What kind of im­pact does this so­cio­lo­gi­cal, psy­cho­lo­gi­cal and anth­ro­po­lo­gi­cal con­text ha­ve on the or­ga­ni­za­tio­nal en­vi­ron­ment? The ans­wer is very sim­ple: hu­ge! Or­ga­ni­za­tions had al­ready bro­ken their “job for li­fe” com­mit­ment in the 1970s and 80s due to the speed-up of in­no­va­tion pro­cess

I can­not think of anyt­hing mo­re pas­sé than hell and, for this very reason, God has lost ground

to Goo­gle

es. Now, fa­cing an even stron­ger dis­rup­ti­ve sce­na­rio, they fight every day to sur­vi­ve and to re­dis­co­ver the im­por­tan­ce of per­so­nal re­la­tions­hips and Essential Lea­ders­hip to their pro­ces­ses of cul­tu­ral trans­for­ma­tion, stra­te­gic exe­cu­tion and high-per­for­man­ce team de­ve­lop­ment.

The tra­di­tio­nal struc­tu­res of com­mand-con­trol — and their pro­ces­ses struc­tu­red around la­yers of po­wer, their emp­ha­sis on ope­ra­tio­nal ex­ce­llen­ce of pro­ces­ses, their fi­nan­cial in­cen­ti­ves for in­di­vi­dual per­for­man­ce and their focus on short-term pro­fit op­ti­mi­za­tion — are being cha­llen­ged by net­work struc­tu­res ba­sed on sha­red va­lues whe­re a new “per­son to per­son” pa­ra­digm is fos­te­red ba­sed on in­di­vi­dual ap­pre­cia­tion, focus on in­te­llec­tual ca­pi­tal and emp­ha­sis on re­la­tions­hips.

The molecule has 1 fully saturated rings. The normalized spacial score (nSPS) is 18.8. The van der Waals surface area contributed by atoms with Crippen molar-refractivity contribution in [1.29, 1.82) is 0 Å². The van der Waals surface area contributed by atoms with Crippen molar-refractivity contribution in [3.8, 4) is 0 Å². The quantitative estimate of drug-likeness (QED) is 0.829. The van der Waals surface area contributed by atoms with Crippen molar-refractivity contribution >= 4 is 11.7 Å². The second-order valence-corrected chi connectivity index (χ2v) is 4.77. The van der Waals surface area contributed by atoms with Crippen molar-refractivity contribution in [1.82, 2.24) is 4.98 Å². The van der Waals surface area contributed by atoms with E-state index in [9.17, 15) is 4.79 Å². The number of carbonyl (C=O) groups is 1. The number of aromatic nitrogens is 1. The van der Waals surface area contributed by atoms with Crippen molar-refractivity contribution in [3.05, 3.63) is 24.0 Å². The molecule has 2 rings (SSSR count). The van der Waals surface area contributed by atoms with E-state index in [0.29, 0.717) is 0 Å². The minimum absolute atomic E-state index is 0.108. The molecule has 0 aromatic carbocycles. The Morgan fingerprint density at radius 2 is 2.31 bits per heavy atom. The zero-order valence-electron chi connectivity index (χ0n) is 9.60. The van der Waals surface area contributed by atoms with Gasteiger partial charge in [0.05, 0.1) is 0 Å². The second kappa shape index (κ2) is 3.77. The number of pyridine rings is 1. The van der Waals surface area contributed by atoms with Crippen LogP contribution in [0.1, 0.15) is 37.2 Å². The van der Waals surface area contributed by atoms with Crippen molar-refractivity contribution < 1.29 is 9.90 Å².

Duty et­hics has been re­pla­ced by plea­su­re et­hics. Se­ve­ral ge­ne­ra­tions wor­ked very hard, in mo­re dif­fi­cult work en­vi­ron­ments, so that one day, God wi­lling, they could en­joy li­fe in re­ti­re­ment. Mo­re re­cently, ho­we­ver, so­cial se­cu­rity short­falls, an enor­mous in­crea­se in li­fe ex­pec­ta­tion, the in­di­vi­dual quest for mea­ning of li­fe and the po­wer of so­cial net­works ha­ve all con­tri­bu­ted to con­so­li­da­te plea­su­re et­hics — whe­re each re­la­tions­hip and each ac­ti­vity must fit in­di­vi­dual needs and ex­pec­ta­tions. This phe­no­me­non is not ex­clu­si­ve to the new ge­ne­ra­tions, though it is mo­re na­tu­ral for them to cha­llen­ge the sta­tus quo. Men and wo­men in their fif­ties or six­ties are al­so thin­king about this very sub­ject as they try to find pur­po­se for their next 30 years of li­fe.

In this new con­text fo­cu­sed on a lar­ger mea­ning, both or­ga­ni­za­tions and in­di­vi­duals are awa­re of the ty­pi­cal cha­llen­ges of a new Anth­ro­po­ce­ne geo­lo­gi­cal epoch, which deals with the hu­man im­pact on the biosp­he­re star­ting with the First In­dus­trial Re­vo­lu­tion in the 18th Cen­tury. It is in­ter­es­ting to no­te that this ego­cen­tric quest for the mea­ning of li­fe is in­ten­si­fied exactly at the mo­ment when the hu­man im­pact on the pla­net is irre­ver­si­ble. It is in this ge­ne­ral con­text that Essential Lea­ders cu­rrently find them­sel­ves.